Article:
Setting Up the NETGEAR Arlo Q
If you already have a NETGEAR Arlo, the Arlo Q integrates in quite easily into your existing system and both camera types appear within your management console or smart phone app. As I mentioned, the Arlo Wires-Free does require a base station which transmits via a private wireless network. The new Arlo Q does not require an Arlo base station as it connects directly to your existing WiFi network.
The setup screens you see below should be applicable to both types of users, those who have a previous Arlo setup and those setting up an Arlo Q for the first time.
First you go into the Arlo smartphone app and click “Add Device”.
Then you choose what you are adding to your NETGEAR Arlo environment (e.g., the Arlo Wires-Free camera, an Arlo Q, an Arlo Base station, or a WiFi router). In this case, I chose the Arlo Q option.
You are then prompted to plug in your new Arlo Q. One nice thing to note here is that the power cable for the Arlo Q is quite long so that placing the camera in a good location is a bit more possible. You plug it in and wait till the amber light is blinking.
Once you have powered up the camera, be sure you are connected to the WiFi network you want your camera on. The setup screen will automatically show that network. You simply need to enter that WiFi password.
Next you need to sync the settings over to your Arlo Q camera. Just press the “Sync” button on the side to start that process.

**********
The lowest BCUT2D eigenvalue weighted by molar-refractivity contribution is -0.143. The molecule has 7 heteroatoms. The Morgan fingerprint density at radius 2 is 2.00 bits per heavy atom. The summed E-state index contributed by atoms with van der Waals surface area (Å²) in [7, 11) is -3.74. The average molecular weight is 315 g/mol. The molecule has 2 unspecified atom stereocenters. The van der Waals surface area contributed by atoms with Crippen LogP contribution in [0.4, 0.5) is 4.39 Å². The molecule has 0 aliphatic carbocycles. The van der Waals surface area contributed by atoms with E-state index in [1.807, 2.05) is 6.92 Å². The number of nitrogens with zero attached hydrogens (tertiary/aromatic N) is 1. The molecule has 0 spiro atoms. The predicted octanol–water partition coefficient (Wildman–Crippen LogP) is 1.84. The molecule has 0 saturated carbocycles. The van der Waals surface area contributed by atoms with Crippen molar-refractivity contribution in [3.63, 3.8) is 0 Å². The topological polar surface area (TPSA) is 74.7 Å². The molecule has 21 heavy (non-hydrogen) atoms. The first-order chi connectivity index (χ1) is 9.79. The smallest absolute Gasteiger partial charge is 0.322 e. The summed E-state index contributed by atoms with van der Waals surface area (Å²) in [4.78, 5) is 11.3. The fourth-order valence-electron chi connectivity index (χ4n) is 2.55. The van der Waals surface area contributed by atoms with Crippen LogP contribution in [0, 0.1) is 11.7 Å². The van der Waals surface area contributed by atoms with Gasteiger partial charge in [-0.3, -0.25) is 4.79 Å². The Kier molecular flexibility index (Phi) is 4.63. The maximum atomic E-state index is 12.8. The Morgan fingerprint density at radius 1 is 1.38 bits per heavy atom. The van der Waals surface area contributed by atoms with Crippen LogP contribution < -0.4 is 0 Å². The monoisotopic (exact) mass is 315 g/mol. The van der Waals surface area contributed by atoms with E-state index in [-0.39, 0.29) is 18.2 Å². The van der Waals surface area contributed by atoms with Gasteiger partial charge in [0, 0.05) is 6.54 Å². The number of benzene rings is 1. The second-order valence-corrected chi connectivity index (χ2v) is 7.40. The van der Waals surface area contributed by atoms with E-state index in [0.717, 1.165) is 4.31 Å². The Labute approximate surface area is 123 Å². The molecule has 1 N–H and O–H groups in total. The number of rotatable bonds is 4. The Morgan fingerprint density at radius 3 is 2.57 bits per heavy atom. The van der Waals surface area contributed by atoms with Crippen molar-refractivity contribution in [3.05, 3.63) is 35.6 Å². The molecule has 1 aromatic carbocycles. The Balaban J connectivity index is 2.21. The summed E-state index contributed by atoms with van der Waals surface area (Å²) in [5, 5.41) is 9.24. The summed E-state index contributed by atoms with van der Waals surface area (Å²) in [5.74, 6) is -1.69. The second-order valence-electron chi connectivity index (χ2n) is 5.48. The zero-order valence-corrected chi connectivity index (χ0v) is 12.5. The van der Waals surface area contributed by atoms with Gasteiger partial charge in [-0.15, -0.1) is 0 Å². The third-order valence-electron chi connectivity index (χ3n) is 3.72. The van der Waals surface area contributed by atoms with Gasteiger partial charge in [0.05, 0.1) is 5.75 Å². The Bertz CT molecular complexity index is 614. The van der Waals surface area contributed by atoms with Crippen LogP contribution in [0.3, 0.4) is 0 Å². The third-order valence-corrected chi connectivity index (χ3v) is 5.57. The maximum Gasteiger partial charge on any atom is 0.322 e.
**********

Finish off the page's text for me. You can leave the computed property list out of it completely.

The next setup screen gives you instructions on positioning your Arlo Q camera to be able to read a QR code (which appears on the next screen). This unique code identifies your specific camera. Click “continue” to show the QR code.
Hold the QR code on your computer, smart phone or tablet screen close to the Arlo Q camera so that it can read it. It’s usually quite quick at reading it, by the way. The camera will chime once it successfully reads the QR code.
Once the Arlo Q successfully is identified, it will sync the settings across so that it can use your pre-designated WiFi network.
The final step is activating the Arlo Q. You can set a name and your timezone.
After I successfully connected my Arlo Q to my setup, I was told there was a firmware update. This can take a few minutes to run through the process. And your Arlo Q may reboot a few times.
Once you have completed the setup and the firmware updates, your new Arlo Q will show up within the online management portal and the smart phone and tablet apps.
Setting Up Rules on the Arlo Q